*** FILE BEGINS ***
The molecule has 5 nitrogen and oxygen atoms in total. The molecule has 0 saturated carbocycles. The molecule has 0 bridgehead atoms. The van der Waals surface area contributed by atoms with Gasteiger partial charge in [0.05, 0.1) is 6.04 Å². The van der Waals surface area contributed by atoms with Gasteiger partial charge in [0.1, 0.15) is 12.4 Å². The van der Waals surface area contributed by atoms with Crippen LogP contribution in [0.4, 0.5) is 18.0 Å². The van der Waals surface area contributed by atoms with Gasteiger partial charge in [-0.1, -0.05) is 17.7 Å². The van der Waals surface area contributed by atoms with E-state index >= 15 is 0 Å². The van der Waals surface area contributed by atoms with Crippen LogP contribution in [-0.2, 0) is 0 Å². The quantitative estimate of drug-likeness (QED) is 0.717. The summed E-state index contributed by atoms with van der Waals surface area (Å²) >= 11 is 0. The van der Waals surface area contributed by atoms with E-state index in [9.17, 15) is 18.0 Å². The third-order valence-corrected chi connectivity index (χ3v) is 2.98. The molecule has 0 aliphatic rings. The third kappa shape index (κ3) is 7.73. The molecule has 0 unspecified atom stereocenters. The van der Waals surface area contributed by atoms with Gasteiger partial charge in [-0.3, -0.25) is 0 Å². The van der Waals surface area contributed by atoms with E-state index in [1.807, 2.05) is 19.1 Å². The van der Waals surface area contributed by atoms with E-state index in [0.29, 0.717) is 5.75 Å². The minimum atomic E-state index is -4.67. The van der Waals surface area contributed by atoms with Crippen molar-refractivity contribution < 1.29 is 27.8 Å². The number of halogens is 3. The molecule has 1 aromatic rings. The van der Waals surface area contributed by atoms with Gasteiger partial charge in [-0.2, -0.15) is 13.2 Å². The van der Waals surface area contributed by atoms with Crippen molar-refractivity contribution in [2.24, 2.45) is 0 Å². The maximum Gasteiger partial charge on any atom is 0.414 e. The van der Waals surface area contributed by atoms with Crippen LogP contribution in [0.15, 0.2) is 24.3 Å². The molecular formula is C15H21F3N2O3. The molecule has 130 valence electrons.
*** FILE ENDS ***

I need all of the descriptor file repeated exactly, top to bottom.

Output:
The molecule has 5 nitrogen and oxygen atoms in total. The molecule has 0 saturated carbocycles. The molecule has 0 bridgehead atoms. The van der Waals surface area contributed by atoms with Gasteiger partial charge in [0.05, 0.1) is 6.04 Å². The van der Waals surface area contributed by atoms with Gasteiger partial charge in [0.1, 0.15) is 12.4 Å². The van der Waals surface area contributed by atoms with Crippen LogP contribution in [0.4, 0.5) is 18.0 Å². The van der Waals surface area contributed by atoms with Gasteiger partial charge in [-0.1, -0.05) is 17.7 Å². The van der Waals surface area contributed by atoms with E-state index >= 15 is 0 Å². The van der Waals surface area contributed by atoms with Crippen LogP contribution in [-0.2, 0) is 0 Å². The quantitative estimate of drug-likeness (QED) is 0.717. The summed E-state index contributed by atoms with van der Waals surface area (Å²) >= 11 is 0. The van der Waals surface area contributed by atoms with E-state index in [9.17, 15) is 18.0 Å². The third-order valence-corrected chi connectivity index (χ3v) is 2.98. The molecule has 0 aliphatic rings. The third kappa shape index (κ3) is 7.73. The molecule has 0 unspecified atom stereocenters. The van der Waals surface area contributed by atoms with Gasteiger partial charge in [-0.3, -0.25) is 0 Å². The van der Waals surface area contributed by atoms with E-state index in [1.807, 2.05) is 19.1 Å². The van der Waals surface area contributed by atoms with E-state index in [0.29, 0.717) is 5.75 Å². The minimum atomic E-state index is -4.67. The van der Waals surface area contributed by atoms with Crippen molar-refractivity contribution < 1.29 is 27.8 Å². The number of halogens is 3. The molecule has 1 aromatic rings. The van der Waals surface area contributed by atoms with Gasteiger partial charge in [-0.2, -0.15) is 13.2 Å². The van der Waals surface area contributed by atoms with Crippen molar-refractivity contribution in [2.24, 2.45) is 0 Å². The maximum Gasteiger partial charge on any atom is 0.414 e. The van der Waals surface area contributed by atoms with Crippen LogP contribution in [0.15, 0.2) is 24.3 Å². The molecular formula is C15H21F3N2O3. The molecule has 130 valence electrons.